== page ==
From the start, a core inspiration for this device was the hope that I could play remotely with my niece by recording videos alerting her to adventures and missions in need of her heroics. To achieve this we used Rclone to check a Google Drive folder upon start-up. If the folder contained a video not found in a local folder, the program would download it to the device and alert the user that a new transmission had been received. In either case, the program would ask the user if they wanted to play the most recent video, and the most recent four could be accessed from the radio menu.Troubleshooting
I added the WiFi network credentials into the wpa supplicant list before I sent the finished product to my niece, but if working with Raspberry Pi has taught me one thing its that setting everything up ostensibly perfectly is no guarantee that it will actually work. So to make it possible to troubleshoot or enter in a WiFi password manually, I downloaded matchbox on-screen keyboard and left a shortcut on the desktop. The touch screen is covered with a small polycarbonate screen protector, but if necessary this pops off to allow touch-screen troubleshooting. I also added a kill command into the main script that is triggered by pressing both the cycle and select buttons at the same time.Conclusions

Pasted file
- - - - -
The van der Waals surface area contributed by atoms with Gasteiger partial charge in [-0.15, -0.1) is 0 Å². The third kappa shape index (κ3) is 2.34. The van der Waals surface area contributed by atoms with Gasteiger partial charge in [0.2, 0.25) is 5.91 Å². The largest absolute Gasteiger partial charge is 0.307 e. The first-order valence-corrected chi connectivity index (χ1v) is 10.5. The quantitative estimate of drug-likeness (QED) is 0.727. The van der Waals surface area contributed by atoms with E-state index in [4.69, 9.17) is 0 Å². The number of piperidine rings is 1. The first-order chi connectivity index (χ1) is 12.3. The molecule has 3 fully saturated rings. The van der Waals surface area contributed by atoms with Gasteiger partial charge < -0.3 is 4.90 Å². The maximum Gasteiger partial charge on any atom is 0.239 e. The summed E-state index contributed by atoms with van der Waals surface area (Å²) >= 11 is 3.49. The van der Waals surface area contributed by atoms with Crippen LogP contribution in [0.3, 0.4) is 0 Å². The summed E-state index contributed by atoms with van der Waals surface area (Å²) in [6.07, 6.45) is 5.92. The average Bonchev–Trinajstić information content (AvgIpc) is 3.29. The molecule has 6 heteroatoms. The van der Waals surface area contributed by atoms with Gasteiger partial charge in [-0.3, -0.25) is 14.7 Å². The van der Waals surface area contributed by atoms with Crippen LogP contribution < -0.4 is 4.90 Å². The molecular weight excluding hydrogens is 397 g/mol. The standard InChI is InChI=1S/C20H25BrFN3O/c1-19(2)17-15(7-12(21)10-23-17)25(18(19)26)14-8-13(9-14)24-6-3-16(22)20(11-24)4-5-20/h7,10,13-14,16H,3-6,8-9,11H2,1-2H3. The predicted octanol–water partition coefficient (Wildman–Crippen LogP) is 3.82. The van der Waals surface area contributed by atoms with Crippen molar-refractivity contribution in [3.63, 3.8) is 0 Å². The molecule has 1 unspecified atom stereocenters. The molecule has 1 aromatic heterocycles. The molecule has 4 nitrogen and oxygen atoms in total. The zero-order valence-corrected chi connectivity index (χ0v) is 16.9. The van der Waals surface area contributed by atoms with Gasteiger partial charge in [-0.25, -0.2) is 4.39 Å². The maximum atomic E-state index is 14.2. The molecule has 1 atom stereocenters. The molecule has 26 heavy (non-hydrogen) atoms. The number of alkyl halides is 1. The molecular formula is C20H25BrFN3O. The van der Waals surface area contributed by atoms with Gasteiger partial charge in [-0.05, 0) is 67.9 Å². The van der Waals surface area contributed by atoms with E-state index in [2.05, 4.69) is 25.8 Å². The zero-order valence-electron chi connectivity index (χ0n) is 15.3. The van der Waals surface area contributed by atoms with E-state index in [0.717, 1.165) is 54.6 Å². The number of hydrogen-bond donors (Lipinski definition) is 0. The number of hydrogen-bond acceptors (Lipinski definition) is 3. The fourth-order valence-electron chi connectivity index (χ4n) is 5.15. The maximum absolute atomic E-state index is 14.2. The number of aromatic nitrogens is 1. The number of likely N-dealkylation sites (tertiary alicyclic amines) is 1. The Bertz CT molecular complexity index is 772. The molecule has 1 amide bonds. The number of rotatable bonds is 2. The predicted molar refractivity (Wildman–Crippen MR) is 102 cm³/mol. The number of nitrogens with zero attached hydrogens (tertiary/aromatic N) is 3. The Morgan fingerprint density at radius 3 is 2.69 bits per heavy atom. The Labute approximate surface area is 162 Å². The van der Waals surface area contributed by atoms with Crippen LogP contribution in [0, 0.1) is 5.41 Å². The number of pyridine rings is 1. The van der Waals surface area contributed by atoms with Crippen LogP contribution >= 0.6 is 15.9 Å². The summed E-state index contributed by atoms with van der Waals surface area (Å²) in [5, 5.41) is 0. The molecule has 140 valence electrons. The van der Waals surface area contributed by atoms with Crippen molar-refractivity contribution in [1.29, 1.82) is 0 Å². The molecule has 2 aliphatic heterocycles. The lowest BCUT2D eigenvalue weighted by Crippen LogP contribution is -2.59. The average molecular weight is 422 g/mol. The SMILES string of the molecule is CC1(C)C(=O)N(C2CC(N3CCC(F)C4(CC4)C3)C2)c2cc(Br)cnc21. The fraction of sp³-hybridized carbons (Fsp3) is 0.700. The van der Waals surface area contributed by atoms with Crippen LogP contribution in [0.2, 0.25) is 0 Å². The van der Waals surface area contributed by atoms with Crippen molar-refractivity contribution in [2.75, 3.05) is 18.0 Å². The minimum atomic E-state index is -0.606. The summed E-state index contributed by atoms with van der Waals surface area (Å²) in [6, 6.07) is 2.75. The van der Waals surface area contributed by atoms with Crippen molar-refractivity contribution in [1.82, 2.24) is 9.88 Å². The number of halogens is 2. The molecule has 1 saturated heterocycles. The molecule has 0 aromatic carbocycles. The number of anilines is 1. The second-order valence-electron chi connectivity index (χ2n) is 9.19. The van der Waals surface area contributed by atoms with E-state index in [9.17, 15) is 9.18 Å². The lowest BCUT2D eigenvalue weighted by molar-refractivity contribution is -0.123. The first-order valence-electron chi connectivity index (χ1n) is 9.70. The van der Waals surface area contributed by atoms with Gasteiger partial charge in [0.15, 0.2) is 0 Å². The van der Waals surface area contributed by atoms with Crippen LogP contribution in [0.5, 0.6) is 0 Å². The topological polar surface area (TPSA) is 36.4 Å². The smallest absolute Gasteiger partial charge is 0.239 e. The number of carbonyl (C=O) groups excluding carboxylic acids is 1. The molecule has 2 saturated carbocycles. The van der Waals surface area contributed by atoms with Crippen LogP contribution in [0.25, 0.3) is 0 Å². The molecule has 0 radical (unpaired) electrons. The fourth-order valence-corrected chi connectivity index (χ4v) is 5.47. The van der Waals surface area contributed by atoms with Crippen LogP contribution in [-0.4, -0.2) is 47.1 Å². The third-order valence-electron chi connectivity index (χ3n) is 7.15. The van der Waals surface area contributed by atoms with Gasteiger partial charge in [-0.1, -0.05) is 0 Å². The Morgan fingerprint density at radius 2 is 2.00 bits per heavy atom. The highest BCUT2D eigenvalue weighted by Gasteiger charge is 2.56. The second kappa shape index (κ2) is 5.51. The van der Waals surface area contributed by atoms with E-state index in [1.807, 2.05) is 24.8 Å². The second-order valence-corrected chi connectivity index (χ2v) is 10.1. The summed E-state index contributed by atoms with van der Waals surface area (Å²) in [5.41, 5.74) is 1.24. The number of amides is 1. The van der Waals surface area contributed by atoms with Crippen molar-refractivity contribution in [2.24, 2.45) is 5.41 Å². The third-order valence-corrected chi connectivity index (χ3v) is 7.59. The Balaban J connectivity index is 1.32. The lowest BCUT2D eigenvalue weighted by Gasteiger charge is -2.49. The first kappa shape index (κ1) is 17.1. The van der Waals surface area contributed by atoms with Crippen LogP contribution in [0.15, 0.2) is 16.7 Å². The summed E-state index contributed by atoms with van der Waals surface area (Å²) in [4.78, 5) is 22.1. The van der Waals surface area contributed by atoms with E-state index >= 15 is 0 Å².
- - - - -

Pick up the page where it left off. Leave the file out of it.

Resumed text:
This project was full of ups and downs. I've glossed over many headaches and frustrations, and I very much wish that I was able to make the start-up process shorter (it currently takes over 30 seconds after powering on before the screen gives the user any information). But I'm still thrilled with the way I was able to execute the ambitious vision that started this project. And best of all, it's for a precocious four year-old: so after it arrived I was informed both that it was not performing most of its functions and also that troubleshooting was unnecessary, as my niece immediately began playing with it anyway and confidently explained that she already knew exactly how her spaceship's computer worked.